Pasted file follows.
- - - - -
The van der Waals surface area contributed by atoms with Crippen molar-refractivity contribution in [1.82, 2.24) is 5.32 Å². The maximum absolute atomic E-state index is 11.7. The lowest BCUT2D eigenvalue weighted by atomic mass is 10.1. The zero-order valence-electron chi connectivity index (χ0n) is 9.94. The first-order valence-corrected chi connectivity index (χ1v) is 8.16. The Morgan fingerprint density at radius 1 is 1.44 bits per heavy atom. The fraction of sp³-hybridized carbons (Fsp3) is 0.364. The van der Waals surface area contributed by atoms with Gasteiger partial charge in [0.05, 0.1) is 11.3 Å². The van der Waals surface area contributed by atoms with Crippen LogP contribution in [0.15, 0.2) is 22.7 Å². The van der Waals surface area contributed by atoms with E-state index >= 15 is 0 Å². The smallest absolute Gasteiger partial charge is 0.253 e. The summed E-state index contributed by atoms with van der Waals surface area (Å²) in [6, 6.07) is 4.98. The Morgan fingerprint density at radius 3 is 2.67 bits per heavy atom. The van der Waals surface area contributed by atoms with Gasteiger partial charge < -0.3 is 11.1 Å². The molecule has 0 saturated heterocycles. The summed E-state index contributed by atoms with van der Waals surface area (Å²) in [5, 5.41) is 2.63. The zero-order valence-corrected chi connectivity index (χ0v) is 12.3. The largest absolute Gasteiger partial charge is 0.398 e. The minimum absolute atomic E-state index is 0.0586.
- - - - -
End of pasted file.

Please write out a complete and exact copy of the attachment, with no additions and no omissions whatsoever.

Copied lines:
The van der Waals surface area contributed by atoms with Crippen molar-refractivity contribution in [1.82, 2.24) is 5.32 Å². The maximum absolute atomic E-state index is 11.7. The lowest BCUT2D eigenvalue weighted by atomic mass is 10.1. The zero-order valence-electron chi connectivity index (χ0n) is 9.94. The first-order valence-corrected chi connectivity index (χ1v) is 8.16. The Morgan fingerprint density at radius 1 is 1.44 bits per heavy atom. The fraction of sp³-hybridized carbons (Fsp3) is 0.364. The van der Waals surface area contributed by atoms with Gasteiger partial charge in [0.05, 0.1) is 11.3 Å². The van der Waals surface area contributed by atoms with Crippen LogP contribution in [0.15, 0.2) is 22.7 Å². The van der Waals surface area contributed by atoms with E-state index >= 15 is 0 Å². The smallest absolute Gasteiger partial charge is 0.253 e. The summed E-state index contributed by atoms with van der Waals surface area (Å²) in [6, 6.07) is 4.98. The Morgan fingerprint density at radius 3 is 2.67 bits per heavy atom. The van der Waals surface area contributed by atoms with Gasteiger partial charge < -0.3 is 11.1 Å². The molecule has 0 saturated heterocycles. The summed E-state index contributed by atoms with van der Waals surface area (Å²) in [5, 5.41) is 2.63. The zero-order valence-corrected chi connectivity index (χ0v) is 12.3. The largest absolute Gasteiger partial charge is 0.398 e. The minimum absolute atomic E-state index is 0.0586.